Neoclassical Economics addresses the reality of interdependence through the notion of an externality, which is only occasional, and of no real consequence in that the market can always resolve it. Just change the property rights, privatizing the resource or good in question. Empirical reality points to the matter of interdependence being far more complex than can be fixed only with changing to private property rights, seeing the essential need, pragmatically speaking, for a good mix of both private and public property, a major theme in Institutional Economics.
The assumption that individuals act rationally may be viewed as ignoring important aspects of human behavior. Many see the "economic man" as being quite different from real people, the Econ different from the Human.  Many economists, even contemporaries, have criticized this model of economic man... with empirical evidence (as noted, especially in Behavioral Economics) growing in support of representing a person as a Human rather than an Econ. Thorstein Veblen put it most sardonically that neoclassical economics assumes a person to be:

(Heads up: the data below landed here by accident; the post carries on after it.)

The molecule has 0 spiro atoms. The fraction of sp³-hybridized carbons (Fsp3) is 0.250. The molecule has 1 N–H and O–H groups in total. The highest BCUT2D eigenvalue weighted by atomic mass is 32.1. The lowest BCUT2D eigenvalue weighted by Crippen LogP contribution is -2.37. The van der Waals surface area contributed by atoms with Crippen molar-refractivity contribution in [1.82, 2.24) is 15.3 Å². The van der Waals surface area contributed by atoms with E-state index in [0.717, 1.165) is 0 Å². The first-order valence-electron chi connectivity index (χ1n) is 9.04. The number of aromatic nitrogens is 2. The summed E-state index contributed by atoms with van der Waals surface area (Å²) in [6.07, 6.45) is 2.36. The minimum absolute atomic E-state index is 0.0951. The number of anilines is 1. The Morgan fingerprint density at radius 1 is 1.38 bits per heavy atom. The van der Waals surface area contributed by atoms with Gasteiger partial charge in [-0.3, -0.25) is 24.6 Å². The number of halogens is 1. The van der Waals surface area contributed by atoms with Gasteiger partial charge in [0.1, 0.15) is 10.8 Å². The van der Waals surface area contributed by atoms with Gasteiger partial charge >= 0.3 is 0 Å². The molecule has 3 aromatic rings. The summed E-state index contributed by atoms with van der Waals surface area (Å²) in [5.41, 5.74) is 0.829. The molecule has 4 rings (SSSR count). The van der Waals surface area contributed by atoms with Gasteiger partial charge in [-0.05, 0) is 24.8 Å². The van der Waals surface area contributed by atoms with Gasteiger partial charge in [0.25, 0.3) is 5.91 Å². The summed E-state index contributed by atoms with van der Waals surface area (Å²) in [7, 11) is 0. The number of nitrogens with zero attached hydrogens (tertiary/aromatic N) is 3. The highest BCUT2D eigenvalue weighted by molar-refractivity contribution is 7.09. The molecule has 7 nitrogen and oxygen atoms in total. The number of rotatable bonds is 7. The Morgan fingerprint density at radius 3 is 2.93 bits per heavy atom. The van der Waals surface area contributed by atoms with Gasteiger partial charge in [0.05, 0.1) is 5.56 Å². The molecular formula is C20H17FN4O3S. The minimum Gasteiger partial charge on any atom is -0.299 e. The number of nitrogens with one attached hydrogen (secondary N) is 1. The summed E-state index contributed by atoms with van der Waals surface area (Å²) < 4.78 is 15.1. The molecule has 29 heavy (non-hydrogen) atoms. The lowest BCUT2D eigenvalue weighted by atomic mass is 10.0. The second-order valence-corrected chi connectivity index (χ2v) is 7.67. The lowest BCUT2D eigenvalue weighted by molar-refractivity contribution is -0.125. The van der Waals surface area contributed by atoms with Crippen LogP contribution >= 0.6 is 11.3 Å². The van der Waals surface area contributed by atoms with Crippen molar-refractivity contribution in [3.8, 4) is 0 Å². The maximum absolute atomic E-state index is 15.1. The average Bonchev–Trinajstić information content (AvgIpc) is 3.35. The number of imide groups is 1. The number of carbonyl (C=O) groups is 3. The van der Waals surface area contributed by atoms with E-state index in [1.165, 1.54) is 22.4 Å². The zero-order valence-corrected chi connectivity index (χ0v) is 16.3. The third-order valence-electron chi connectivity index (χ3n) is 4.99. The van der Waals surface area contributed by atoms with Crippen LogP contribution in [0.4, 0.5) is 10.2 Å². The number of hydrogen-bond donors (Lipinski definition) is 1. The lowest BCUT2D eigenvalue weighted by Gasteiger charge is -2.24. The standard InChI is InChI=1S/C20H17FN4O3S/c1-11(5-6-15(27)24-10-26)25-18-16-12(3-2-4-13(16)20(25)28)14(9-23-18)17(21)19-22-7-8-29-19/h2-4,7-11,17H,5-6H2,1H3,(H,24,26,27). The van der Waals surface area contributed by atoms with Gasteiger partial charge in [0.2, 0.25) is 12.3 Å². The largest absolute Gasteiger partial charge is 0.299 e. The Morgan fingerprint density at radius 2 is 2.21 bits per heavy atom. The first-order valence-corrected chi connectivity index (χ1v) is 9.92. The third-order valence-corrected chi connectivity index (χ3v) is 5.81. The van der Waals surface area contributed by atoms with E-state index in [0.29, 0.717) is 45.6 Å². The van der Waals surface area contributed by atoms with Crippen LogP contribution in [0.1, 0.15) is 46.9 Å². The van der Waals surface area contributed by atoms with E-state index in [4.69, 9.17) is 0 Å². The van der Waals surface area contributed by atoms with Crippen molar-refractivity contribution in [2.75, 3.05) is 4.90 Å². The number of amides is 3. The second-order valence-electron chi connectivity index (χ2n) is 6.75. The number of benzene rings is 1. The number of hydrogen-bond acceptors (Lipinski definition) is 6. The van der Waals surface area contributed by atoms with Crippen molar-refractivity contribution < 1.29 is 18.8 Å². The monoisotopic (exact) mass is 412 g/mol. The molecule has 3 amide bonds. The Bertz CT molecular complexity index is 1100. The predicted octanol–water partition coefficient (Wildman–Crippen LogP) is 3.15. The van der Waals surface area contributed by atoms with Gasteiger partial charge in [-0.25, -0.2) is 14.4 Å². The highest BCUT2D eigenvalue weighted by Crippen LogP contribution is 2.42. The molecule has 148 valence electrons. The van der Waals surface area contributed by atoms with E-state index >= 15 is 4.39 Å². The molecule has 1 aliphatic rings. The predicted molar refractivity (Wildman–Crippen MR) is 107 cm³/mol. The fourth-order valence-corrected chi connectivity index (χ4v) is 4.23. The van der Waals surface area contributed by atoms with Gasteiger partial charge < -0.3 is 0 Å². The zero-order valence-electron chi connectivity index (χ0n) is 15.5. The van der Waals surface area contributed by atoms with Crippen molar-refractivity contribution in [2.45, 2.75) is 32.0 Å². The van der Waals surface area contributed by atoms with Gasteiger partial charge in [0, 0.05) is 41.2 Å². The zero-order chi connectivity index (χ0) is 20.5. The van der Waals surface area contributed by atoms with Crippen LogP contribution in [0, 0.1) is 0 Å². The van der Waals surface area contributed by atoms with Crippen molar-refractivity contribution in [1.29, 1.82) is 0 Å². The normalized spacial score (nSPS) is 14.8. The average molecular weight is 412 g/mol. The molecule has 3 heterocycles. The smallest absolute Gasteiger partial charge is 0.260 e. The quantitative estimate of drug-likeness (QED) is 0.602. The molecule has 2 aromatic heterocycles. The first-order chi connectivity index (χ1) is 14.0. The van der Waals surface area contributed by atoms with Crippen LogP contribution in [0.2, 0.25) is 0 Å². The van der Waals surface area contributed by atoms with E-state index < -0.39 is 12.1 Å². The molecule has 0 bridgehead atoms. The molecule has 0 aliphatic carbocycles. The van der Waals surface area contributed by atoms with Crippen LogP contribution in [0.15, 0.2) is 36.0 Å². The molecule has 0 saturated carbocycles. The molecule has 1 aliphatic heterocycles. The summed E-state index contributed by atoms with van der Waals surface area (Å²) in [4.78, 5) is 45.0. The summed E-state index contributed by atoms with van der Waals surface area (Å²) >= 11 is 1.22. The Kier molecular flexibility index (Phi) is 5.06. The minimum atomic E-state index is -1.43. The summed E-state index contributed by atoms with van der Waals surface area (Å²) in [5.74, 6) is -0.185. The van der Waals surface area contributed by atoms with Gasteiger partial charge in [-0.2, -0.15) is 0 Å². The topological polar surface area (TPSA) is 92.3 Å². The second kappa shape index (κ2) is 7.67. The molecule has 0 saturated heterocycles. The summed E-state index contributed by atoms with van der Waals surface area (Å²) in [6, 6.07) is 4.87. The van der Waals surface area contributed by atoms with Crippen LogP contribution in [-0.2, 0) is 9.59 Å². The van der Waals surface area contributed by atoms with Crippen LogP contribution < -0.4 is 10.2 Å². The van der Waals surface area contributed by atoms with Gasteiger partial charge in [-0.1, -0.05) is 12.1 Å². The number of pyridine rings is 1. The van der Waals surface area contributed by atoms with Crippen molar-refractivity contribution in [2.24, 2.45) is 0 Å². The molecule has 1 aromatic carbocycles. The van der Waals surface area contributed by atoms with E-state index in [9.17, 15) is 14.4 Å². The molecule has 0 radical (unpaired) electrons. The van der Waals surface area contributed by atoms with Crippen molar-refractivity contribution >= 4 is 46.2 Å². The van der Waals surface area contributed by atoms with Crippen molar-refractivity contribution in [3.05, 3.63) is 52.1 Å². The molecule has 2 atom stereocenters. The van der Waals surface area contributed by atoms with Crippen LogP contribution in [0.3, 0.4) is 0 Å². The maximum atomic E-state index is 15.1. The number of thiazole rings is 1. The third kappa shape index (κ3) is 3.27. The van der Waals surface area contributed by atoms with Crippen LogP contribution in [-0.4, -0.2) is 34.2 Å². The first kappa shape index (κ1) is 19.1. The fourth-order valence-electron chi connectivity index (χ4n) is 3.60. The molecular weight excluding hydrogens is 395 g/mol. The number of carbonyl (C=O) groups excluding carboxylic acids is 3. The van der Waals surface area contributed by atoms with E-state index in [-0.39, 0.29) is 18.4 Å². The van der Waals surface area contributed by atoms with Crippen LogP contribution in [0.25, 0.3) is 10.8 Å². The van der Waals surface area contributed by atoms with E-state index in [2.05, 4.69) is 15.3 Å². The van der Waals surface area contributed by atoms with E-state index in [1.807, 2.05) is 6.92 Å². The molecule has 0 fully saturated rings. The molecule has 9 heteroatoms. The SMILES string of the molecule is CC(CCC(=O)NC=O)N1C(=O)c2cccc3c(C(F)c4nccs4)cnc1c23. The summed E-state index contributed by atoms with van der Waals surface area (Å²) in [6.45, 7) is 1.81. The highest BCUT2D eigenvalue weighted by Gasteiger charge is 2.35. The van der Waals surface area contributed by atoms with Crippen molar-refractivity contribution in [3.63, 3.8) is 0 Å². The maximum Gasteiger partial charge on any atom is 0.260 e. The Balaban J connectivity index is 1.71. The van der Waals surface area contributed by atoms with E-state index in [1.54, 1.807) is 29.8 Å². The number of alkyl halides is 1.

[A] lightning calculator of pleasures and pains, who oscillates like a homogeneous globule of desire of happiness under the impulse of stimuli that shift about the area, but leave him intact.
As a result, neoclassical economics has extreme difficulty explaining such things as voting behavior, or someone running into a burning building to save a complete stranger, perhaps even perishing in the process. Clearly such choices are not much, if at all, in the self-interest. Such "non-rational" decision making has been examined deeply and widely in Behavioral Economics. Perhaps most importantly, Behavioral Economics has empirically demonstrated that while the Econ almost exclusively pursues only self-interest, the Human pursues a Dual Interest. The Dual Interest includes both the Ego based self-interest and the Empathy based other (shared with others, yet internalized within the own-self)-interest.. And, most importantly, it is quite rational to seek balance in Self&Other-interest, even sacrificing a bit in the domain of Self-interest in order to do so.